“My Sensory Experiences”: Everyday Sensory Preferences and Challenges Revealed By Young People on the Spectrum Using a Picture-Based Interview Tool

Poster Presentation
Friday, May 11, 2018: 5:30 PM-7:00 PM
Hall Grote Zaal (de Doelen ICC Rotterdam)
J. Ashburner1 and N. Bobir2, (1)Autism Queensland, The University of Queensland, Sunnybank, Australia, (2)Research and Business Development, Autism Queensland, Sunnybank, Australia
Background: Information about the sensory responses of people on the spectrum is commonly gathered through parent/caregiver or teacher questionnaires. The perspective of the person on the spectrum is less commonly considered. As sensory sensitivities can contribute to distress and challenging behaviours, it is important that they are understood and accommodated.

Objectives: This project aimed to (a) evaluate the clinical utility of My Sensory Experiences, a tool which utilises photographic representations of every-day sensory experiences, combined with open-ended questions to assist individuals on the spectrum in describing their sensory experiences, and (b) analyse the nature of everyday sensory experiences that are frequently preferred or that present challenges.

Methods: Three cycles of participatory action research guided the development of My Sensory Experiences. Participants included 44 individuals on the spectrum (aged 8-49 years), 33 parents, and 5 occupational therapists. During the first two cycles, semi-structured interviews were conducted with 5 occupational therapists and 11 parents. In the final cycle, 21 children and 12 adults on the spectrum, and 21 parents completed surveys with closed- and open-ended questions. The feedback was analysed using (a) descriptive statistics, and (b) content analysis of the transcribed interviews and open-ended survey questions. The frequency with which items were identified as bothersome or calming, was also analysed using descriptive statistics.

Results: “My Sensory Experiences” uses photographs depicting sensory input in everyday contexts such as shopping centres, classrooms, and hairdressers, including everyday experiences that individuals often find challenging, calming or that they seek out. The tool includes child/adolescent and adult versions, and a family observation form. Although the tool can be completed independently by people on the spectrum and their families, administration through an interview provides a more in-depth, personalised perspective on the person’s sensory preferences. The tool is intended to augment rather than replace standardised norm-referenced sensory processing assessments. In terms of clinical utility, the interview format and visual cues enabled people on the spectrum to express their preferences, and develop greater self-awareness of their sensory preferences, so that they were better able to self-advocate and develop their own strategies. The visual cues were reported to capture the full range of sensory experiences that are often liked or disliked. Occupational therapists appreciated the richness of the information gathered and its relevance to the person’s life. Parents gained new insights into their child’s sensory preferences. Analysis of the everyday sensory experiences that were frequently identified as challenging included unpredictable or uncontrollable sensations such as sirens, people talking or flickering lights. Sensations that are predictable and controllable such as repetitive patterns or sounds were often reported to be calming. Many people described difficulties filtering sensory information such as following someone talking in a noisy environment.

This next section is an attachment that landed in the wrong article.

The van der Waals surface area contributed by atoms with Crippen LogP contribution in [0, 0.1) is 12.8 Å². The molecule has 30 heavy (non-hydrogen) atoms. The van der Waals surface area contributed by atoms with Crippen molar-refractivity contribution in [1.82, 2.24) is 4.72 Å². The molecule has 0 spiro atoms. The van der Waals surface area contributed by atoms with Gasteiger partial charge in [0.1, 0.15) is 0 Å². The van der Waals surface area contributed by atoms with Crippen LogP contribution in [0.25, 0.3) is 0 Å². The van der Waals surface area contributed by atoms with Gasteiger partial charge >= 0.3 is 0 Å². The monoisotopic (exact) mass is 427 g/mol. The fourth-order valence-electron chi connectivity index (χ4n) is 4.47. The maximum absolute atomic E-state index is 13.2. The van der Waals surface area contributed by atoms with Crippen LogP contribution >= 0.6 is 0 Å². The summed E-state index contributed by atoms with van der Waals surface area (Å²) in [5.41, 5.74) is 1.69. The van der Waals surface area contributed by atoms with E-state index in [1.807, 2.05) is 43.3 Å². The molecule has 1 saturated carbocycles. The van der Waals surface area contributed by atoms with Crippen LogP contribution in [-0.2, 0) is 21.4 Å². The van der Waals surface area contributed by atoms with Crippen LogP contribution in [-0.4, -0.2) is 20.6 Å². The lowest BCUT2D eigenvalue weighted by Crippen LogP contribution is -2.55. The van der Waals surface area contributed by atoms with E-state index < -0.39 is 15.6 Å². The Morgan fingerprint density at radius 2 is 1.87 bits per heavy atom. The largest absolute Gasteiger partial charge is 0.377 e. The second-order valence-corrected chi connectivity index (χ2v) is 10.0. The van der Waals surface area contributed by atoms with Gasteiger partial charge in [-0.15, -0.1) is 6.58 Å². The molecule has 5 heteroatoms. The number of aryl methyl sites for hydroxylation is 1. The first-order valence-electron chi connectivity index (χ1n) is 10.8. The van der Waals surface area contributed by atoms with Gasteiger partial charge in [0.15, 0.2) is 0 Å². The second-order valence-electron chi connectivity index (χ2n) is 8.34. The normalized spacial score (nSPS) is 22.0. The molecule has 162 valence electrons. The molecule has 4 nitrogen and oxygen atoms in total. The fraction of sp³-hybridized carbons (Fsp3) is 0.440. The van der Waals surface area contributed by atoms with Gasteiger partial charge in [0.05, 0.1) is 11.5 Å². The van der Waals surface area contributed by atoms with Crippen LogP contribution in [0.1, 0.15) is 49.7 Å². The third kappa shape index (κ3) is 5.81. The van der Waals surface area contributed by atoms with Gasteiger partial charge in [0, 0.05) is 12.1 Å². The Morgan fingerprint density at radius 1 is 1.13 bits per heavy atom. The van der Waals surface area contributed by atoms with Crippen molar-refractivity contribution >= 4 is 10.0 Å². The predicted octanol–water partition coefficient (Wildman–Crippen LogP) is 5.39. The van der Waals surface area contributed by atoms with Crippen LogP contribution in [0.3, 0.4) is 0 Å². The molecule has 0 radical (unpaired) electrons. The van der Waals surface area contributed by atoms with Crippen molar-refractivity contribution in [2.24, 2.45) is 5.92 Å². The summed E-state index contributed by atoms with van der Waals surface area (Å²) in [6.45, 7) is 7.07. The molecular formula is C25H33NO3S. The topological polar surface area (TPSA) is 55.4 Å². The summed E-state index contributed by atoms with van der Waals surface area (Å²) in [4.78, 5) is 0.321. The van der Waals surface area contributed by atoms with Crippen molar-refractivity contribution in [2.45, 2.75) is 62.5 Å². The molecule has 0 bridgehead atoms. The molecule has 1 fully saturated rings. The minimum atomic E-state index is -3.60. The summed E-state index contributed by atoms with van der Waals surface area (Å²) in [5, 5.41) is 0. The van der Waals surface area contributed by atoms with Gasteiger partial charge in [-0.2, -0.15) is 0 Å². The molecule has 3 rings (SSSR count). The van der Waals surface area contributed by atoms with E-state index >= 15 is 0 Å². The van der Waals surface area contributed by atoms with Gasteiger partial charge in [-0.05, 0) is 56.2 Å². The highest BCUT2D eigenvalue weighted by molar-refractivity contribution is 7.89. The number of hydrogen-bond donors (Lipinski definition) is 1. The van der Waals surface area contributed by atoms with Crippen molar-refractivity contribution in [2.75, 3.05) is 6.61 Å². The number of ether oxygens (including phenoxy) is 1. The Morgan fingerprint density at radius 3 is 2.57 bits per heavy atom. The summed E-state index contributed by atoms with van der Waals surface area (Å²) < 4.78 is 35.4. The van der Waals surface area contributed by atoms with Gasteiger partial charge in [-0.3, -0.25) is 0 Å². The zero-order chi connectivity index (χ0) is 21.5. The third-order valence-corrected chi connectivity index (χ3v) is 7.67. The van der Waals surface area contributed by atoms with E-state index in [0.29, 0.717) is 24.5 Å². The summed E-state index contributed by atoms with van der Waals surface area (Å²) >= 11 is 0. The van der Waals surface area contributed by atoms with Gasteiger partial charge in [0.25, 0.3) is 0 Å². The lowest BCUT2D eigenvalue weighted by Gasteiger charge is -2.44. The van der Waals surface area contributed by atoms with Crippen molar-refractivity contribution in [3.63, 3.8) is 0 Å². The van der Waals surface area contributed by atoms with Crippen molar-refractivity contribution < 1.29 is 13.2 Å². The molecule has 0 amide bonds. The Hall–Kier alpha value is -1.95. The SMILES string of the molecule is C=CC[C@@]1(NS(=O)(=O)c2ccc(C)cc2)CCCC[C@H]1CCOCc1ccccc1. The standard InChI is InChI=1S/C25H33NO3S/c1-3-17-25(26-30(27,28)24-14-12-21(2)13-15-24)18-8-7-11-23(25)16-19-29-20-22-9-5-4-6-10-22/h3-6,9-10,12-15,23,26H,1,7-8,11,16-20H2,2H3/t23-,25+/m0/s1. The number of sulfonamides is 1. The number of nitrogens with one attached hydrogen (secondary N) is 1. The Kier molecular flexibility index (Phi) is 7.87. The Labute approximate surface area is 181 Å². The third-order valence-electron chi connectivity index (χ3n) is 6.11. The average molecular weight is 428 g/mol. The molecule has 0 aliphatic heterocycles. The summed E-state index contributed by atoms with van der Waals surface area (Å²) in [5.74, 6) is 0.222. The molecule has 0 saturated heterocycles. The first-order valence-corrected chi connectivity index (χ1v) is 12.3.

Conclusions: My Sensory Experiences effectively captures the voice of people on the spectrum. Analysis of items that are commonly preferred or that present challenges can inform the design of everyday environments to better accommodate the sensory needs of people on the spectrum.